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New mental health services for Ind. officers

LOUISVILLE (WHAS11) -- More funding is on the way to help law enforcement officers manage the stress and trauma they experience on the beat every day.

Legislation signed in January by President Trump means police departments like New Albany's will see new funding for counselors and mental health services, as well as crisis hotlines to combat suicide rates.

Much of these practices are used in the military, which U.S. Senator Joe Donnelly realized could be adopted for police. He co-sponsored the Law Enforcement Mental Health and Wellness Act alongside U.S. Senator Todd Young.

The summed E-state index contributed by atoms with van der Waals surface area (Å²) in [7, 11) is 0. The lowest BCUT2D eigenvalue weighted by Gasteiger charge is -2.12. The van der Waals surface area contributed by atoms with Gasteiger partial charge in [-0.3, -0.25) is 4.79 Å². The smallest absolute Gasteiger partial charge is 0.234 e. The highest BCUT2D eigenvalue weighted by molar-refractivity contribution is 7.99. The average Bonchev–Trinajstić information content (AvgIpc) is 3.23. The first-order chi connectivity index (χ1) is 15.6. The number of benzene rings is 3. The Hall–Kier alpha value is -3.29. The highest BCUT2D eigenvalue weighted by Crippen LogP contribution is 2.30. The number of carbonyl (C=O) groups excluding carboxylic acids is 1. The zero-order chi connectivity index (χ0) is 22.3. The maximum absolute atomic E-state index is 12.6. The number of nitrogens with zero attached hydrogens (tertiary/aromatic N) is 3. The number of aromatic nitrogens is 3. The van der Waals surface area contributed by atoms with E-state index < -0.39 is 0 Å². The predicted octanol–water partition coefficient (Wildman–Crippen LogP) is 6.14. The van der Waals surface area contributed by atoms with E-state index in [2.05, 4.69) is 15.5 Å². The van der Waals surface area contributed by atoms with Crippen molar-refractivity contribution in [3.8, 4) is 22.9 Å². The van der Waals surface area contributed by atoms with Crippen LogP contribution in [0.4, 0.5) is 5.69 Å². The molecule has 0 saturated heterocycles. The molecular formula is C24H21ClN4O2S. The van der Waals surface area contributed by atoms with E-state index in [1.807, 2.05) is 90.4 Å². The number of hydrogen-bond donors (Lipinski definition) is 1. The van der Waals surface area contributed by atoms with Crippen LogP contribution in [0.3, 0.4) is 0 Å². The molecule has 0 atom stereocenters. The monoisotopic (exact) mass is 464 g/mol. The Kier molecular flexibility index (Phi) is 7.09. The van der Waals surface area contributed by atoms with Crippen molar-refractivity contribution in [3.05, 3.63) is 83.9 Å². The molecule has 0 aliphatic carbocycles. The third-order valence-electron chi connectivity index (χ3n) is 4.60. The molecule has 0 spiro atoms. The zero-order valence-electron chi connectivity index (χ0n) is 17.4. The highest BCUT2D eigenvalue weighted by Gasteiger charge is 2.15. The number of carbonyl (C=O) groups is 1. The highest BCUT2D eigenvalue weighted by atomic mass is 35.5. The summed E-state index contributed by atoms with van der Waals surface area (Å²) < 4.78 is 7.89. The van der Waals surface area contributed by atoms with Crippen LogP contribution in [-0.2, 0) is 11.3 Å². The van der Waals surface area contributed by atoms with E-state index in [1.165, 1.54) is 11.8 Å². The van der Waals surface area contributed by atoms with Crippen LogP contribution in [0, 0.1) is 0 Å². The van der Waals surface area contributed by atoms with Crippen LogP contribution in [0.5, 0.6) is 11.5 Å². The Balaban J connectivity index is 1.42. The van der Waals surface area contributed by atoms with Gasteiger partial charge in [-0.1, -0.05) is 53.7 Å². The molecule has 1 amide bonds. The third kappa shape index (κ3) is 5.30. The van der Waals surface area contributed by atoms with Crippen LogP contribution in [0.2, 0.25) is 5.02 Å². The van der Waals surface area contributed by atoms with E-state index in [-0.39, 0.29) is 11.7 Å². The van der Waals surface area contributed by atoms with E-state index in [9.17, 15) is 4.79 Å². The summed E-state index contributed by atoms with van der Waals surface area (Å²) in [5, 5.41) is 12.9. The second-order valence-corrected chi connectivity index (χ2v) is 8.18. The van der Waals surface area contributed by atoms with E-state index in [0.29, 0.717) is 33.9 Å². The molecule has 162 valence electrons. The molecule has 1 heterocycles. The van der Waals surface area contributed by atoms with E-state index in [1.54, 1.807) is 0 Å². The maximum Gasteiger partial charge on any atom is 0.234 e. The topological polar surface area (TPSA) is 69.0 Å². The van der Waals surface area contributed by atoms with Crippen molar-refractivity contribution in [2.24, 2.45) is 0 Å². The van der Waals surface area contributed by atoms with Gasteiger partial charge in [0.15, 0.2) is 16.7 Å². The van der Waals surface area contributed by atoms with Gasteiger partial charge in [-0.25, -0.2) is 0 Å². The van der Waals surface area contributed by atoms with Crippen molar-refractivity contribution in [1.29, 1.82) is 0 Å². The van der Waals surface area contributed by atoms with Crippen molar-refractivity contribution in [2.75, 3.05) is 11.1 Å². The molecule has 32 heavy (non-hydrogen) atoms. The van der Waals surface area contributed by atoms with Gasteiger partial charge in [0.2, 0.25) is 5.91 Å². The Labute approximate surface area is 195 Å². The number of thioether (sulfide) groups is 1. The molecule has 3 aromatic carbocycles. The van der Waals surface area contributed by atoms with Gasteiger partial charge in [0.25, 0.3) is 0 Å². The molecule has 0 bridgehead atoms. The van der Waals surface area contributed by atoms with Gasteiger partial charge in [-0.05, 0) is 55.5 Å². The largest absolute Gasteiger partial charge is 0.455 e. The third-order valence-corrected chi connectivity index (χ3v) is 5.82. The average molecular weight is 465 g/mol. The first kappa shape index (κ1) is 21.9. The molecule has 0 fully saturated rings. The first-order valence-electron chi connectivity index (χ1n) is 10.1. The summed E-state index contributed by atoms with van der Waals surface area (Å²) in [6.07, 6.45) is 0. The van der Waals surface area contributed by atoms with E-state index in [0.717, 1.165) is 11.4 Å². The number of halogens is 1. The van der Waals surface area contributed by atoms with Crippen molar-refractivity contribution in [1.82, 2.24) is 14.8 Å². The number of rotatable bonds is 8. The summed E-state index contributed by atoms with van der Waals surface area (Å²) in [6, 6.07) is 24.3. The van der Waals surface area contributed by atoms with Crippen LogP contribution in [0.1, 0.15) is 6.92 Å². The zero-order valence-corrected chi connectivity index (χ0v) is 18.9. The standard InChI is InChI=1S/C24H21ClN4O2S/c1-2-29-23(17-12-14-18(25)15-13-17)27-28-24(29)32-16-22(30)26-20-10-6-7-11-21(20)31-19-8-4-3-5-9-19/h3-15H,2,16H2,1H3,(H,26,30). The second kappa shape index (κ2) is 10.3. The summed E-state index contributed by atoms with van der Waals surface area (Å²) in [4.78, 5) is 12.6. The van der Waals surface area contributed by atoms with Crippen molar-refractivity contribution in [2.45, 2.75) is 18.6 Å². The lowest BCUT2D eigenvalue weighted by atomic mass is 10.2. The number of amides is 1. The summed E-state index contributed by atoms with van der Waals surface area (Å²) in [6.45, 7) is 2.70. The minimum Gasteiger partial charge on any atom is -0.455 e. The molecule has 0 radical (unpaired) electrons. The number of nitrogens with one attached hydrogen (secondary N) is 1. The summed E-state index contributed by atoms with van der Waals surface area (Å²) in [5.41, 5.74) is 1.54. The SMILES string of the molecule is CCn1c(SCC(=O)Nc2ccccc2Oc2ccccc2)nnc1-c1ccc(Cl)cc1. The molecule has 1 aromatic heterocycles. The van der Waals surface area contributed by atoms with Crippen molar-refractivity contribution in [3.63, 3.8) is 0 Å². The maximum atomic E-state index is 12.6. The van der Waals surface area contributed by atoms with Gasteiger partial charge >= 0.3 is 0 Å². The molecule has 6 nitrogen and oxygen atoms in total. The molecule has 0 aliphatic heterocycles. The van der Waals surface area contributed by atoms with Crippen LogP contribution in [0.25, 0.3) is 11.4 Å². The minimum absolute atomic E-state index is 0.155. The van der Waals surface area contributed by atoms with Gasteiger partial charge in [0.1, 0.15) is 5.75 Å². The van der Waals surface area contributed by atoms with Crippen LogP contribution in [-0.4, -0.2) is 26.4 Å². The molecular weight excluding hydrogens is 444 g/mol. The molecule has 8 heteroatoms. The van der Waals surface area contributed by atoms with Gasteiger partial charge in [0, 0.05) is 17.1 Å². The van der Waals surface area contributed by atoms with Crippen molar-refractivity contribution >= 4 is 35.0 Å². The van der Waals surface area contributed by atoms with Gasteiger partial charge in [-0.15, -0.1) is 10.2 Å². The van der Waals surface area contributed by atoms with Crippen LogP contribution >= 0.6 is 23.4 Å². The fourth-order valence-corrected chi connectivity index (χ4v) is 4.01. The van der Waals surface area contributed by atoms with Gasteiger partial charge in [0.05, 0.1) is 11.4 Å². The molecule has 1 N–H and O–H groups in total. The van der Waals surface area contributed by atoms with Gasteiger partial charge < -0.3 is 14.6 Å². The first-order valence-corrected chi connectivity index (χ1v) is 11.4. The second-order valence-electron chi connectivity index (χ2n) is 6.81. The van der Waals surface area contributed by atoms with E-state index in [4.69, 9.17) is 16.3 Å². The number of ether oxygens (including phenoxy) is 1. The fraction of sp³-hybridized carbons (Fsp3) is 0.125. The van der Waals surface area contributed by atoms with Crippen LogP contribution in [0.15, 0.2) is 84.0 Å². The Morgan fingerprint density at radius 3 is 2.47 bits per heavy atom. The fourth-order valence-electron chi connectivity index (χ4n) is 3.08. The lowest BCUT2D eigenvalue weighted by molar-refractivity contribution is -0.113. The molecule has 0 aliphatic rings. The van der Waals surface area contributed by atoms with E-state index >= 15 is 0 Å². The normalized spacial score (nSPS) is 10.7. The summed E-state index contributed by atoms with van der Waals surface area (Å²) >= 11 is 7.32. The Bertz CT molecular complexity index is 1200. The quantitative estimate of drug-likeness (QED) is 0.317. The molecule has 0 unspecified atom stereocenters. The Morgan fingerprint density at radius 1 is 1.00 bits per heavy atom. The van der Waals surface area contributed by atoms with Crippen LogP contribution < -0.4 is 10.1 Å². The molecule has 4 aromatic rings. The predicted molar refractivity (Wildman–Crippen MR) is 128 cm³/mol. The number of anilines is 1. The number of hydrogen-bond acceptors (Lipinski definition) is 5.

Local police applauded their work.

"The FOP prioritizes the need to address the staggering number of officers affected by PTSD and police suicide. Two issues that have been unspoken and untreated for far too long,” Toby Deaton, the Indiana FOP vice president, said.

"These men and women who protect us every day know that we have their back and we're doing everything we can to make sure they have the resources they need,” Donnelly said.

The legislation was inspired by wellness and peer mentoring programs in Indianapolis, which officers here locally also hope to incorporate in their daily routines.